March 20, 2015 / 9:23 AM / 3 years ago

Chinese military denies role in reported U.S. hacking

BEIJING (Reuters) - China’s Defense Ministry on Friday denied that it had anything to do with a cyber attack on Register.com, a unit of Web.com, following a report in the Financial Times that the FBI was looking into the Chinese military’s involvement.

The China Central Television (CCTV) Headquarters (tallest building on L) and other office buildings are pictured in Beijing's central business district, January 20, 2015. REUTERS/Jason Lee

“The relevant criticism that China’s military participated in Internet hacking is to play the same old tune, and is totally baseless,” the ministry said in a fax to Reuters in response to a question about the story.

According to the Financial Times, hackers apparently have had access to Register.com’s network for about a year, but the attack did not disrupt or result in theft of client data.

It is not clear what the Chinese military would be looking for or what it would gain from Register.com’s data.

Register.com says on its website it manages more than 2.5 million domain names, and also provides web management and design services.

China and the United States regularly accuse each other of hacking attacks.

State news agency Xinhua, citing a report from the National Computer Network Emergency Response Technical Team/Coordination Center of China, said that last year, 4,761 IP addresses in the United States controlled 5,580 Chinese websites through backdoor programs, allowing remote access to a computer.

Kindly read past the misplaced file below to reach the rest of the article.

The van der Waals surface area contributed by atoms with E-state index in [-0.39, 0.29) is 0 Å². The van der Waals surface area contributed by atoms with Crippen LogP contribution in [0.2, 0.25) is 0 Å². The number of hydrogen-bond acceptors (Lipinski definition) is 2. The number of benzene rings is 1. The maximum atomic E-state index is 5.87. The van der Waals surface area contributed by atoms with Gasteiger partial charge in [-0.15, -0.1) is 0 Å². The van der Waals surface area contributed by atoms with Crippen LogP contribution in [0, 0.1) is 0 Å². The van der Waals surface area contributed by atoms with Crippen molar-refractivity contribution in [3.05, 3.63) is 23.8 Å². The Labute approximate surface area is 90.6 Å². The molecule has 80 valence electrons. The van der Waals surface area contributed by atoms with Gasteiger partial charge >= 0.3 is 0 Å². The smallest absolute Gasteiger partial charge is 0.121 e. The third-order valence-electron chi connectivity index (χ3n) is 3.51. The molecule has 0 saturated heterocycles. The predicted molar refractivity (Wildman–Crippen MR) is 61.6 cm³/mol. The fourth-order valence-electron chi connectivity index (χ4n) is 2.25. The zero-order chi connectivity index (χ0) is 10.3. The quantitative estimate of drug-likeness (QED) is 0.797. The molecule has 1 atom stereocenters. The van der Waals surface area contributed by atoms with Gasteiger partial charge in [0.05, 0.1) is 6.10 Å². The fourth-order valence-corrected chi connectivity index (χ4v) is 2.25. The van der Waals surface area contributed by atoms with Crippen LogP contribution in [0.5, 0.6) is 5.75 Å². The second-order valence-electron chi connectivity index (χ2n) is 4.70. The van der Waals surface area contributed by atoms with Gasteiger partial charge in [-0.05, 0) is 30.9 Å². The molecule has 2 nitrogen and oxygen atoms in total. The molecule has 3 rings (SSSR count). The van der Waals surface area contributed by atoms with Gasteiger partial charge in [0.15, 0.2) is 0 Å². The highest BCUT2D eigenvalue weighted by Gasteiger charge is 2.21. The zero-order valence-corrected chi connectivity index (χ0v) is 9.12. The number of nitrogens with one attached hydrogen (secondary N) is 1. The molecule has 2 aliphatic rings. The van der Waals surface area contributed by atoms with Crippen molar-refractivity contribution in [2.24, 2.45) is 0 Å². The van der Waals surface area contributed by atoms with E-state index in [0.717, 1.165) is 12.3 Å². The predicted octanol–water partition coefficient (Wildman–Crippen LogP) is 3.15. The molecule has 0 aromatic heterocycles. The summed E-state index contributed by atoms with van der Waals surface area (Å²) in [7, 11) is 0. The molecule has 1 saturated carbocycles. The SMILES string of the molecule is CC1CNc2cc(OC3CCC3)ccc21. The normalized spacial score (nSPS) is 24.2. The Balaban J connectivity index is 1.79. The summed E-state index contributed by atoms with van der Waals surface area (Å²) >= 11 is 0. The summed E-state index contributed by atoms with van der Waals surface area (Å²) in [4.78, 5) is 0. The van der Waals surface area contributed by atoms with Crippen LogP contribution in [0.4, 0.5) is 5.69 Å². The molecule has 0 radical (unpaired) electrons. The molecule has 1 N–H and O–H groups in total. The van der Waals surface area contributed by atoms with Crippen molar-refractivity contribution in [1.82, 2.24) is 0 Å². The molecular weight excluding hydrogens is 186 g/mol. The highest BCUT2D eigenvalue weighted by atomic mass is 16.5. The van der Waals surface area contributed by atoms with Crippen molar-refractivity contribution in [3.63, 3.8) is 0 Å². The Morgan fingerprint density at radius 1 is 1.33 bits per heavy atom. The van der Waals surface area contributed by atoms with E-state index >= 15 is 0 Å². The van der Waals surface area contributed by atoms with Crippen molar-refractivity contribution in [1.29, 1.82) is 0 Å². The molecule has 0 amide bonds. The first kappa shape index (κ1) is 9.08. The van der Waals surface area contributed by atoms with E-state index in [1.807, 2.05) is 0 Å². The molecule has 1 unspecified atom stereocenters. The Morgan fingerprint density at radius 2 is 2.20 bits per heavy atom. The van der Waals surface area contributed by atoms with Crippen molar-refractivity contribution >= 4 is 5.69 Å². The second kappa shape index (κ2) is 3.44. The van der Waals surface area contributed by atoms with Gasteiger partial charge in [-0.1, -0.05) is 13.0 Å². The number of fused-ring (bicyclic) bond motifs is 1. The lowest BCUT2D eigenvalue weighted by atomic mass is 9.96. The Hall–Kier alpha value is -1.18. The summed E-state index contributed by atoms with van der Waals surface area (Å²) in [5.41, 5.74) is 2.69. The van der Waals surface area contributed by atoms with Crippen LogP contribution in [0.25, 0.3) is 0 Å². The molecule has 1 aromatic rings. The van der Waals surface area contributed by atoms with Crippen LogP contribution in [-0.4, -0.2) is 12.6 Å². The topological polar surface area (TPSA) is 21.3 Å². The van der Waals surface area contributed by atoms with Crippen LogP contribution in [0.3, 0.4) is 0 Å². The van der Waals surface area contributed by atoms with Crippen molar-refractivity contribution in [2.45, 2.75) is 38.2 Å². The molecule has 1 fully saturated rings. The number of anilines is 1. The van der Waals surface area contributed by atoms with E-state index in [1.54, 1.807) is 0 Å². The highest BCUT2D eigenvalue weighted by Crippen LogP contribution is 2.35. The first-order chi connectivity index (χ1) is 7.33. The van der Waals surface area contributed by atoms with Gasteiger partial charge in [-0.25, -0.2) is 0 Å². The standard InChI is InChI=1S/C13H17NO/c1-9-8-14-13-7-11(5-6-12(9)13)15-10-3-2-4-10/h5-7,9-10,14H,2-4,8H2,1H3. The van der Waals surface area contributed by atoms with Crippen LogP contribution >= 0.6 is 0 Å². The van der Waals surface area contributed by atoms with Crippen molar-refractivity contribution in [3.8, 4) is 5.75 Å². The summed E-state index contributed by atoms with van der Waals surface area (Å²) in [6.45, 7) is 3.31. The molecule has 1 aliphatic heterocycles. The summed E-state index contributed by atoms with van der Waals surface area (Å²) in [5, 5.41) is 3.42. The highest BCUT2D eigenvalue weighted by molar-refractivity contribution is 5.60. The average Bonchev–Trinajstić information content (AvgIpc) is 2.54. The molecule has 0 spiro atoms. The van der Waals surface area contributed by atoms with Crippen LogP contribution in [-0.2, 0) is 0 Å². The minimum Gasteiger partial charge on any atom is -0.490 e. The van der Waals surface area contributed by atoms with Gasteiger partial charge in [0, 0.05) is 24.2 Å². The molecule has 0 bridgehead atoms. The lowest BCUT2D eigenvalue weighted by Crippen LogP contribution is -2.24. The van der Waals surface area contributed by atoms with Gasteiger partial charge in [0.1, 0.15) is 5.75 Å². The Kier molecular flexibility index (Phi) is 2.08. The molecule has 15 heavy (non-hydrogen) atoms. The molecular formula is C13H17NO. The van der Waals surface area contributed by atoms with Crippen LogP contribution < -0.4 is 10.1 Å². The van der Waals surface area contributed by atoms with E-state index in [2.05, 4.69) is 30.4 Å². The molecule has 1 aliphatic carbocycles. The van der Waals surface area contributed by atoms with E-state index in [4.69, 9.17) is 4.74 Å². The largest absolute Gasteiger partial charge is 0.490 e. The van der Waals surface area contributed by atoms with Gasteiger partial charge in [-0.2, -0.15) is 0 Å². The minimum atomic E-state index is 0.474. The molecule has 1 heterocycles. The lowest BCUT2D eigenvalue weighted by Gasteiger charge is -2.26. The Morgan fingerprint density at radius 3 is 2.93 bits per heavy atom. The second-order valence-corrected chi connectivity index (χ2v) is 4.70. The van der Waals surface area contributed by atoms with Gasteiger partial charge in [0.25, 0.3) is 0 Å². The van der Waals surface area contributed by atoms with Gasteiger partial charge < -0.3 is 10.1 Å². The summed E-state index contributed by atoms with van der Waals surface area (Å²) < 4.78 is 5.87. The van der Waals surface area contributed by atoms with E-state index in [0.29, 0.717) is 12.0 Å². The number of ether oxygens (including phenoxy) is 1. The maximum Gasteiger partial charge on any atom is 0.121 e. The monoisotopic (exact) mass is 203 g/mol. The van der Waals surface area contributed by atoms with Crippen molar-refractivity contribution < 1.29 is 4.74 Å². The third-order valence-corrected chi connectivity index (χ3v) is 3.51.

It did not provide an on-year comparison.

The ministry repeated the government’s standard line that China is one of the world’s biggest victims of hacking.

“The Chinese government has all along resolutely opposed and dealt with in accordance with the law Internet hacking and other relevant criminal activities, and the Chinese military has never been involved in or participated in any activities to steal commercial secrets online,” it added.

The United States needs to “give a clear explanation” to the world of its theft of secrets and online surveillance “and not make thoughtless remarks about other people”, the ministry said.

Reporting by Ben Blanchard; Editing by Jeremy Laurence and Himani Sarkar

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